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Bay Area Organizations Provide Financial Relief to Independent Restaurants that Didn't Get PPP Loans

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Shayla Jamerson, center, founded SoOakland five years ago as a platform for events and community initiatives in her hometown.  (Feeby / Courtesy of SoOakland )

Small businesses and restaurants continue to reel from profit losses due to the coronavirus pandemic. Though California small businesses fared better in the second round of Paycheck Protection Program, a federal relief fund, many face an uncertain future. Add to that some damages incurred from uprisings against police brutality in June, the tab to reopen or maintain affairs is running long for small businesses. That’s when Shayla Jamerson decided to intervene with a fundraiser for Black-owned businesses in Oakland that suffered damages from protests and financial losses from COVID-19 restrictions. 

Back in the fall of 2015, Jamerson founded SoOakland — an agile outfit that puts on a popular series of events and parties in Oakland and promotes local community initiatives. Last month, Jamerson turned her attention to the Black-owned businesses in her hometown through a fundraiser she promoted to SoOakland’s 55,000 followers on Instagram. “My influence with the Oakland community is pretty strong,” said Jamerson who was involved in the marches against police brutality and noticed the damages to locally-owned businesses. “I knew at that moment I needed to use my voice and my platform to play my part and do what I could to help them.”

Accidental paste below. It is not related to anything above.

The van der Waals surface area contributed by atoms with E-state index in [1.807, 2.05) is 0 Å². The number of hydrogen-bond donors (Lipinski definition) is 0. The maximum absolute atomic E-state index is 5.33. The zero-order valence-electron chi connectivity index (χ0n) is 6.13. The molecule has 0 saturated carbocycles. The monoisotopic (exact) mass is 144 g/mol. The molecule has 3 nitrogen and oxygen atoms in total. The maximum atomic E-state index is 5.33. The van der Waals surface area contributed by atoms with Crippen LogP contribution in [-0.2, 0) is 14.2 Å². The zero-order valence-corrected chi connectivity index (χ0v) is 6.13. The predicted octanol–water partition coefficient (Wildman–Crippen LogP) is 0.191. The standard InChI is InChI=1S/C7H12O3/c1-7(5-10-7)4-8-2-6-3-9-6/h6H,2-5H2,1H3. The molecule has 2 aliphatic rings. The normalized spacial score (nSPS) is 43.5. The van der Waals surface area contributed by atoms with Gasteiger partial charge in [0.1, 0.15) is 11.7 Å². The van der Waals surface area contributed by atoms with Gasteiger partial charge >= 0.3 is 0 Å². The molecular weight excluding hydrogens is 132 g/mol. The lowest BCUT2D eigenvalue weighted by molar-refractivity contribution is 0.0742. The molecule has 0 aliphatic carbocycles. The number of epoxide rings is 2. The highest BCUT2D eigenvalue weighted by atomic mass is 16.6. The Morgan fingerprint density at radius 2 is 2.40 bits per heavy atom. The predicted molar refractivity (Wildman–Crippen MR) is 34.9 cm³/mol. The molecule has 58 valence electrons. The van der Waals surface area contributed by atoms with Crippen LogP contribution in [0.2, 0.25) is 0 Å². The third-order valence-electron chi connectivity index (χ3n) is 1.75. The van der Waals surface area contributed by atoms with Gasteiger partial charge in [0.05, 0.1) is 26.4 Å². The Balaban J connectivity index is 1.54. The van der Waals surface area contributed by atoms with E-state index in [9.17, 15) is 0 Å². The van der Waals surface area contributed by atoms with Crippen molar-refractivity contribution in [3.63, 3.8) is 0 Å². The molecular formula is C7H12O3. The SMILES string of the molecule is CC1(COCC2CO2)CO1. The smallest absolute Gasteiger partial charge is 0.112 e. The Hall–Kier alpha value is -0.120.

The fundraiser surpassed $100,000 in its first three days. Today, it stands at a little over $300,000. Of which,  about a third Jamerson has disbursed to 40 businesses in town who applied for funding through SoOakland’s site. Many of those who received funding from SoOakland relayed that they didn’t get any federal relief. One such business is OVO Tavern and Eatery in North Oakland, whose business was damaged during the protests. “COVID, it affected us really bad," said Trevel Adanandus who co-runs the restaurant and event space with his business partner Gordon Tillman. "We applied for a couple of loans but got denied. We're in fear of losing our business right now."

Despite the prospect of losing his own business, Adanandus is sharing the funds of a GoFundMe fundraiser to support other Black-owned businesses that are also suffering during this time. That effort has raised nearly $10,000. He’s also been putting on free community feeds through the pandemic at his restaurant. “We've been helping people all along anyhow, that's what OVO is,” said Adanadus who also throws LakeFest, a free music and food festival at Lake Merritt that drew 22,000 people last year. The six year old restaurant is unique for its intergenerational crowd and its capacity to host events like birthdays, graduations and repasses. Speaking to San Francisco Chronicle’s Justin Phillips late last month, Adanandus expressed that his business needs $100,000 to stay afloat.

OVO is hoping to do just that and open its doors for business this month with a grand reopening on Friday, July 10 and regular hours to follow soon after from Tuesday to Saturday from 2pm to 8pm. For her part, Jamerson and her SoOakland team are
still accepting applications for the rebuilding fund. “The fact that people trust me and know that I hold this huge weight in the community and I always do whatever I can to help, that says a lot,” she said.


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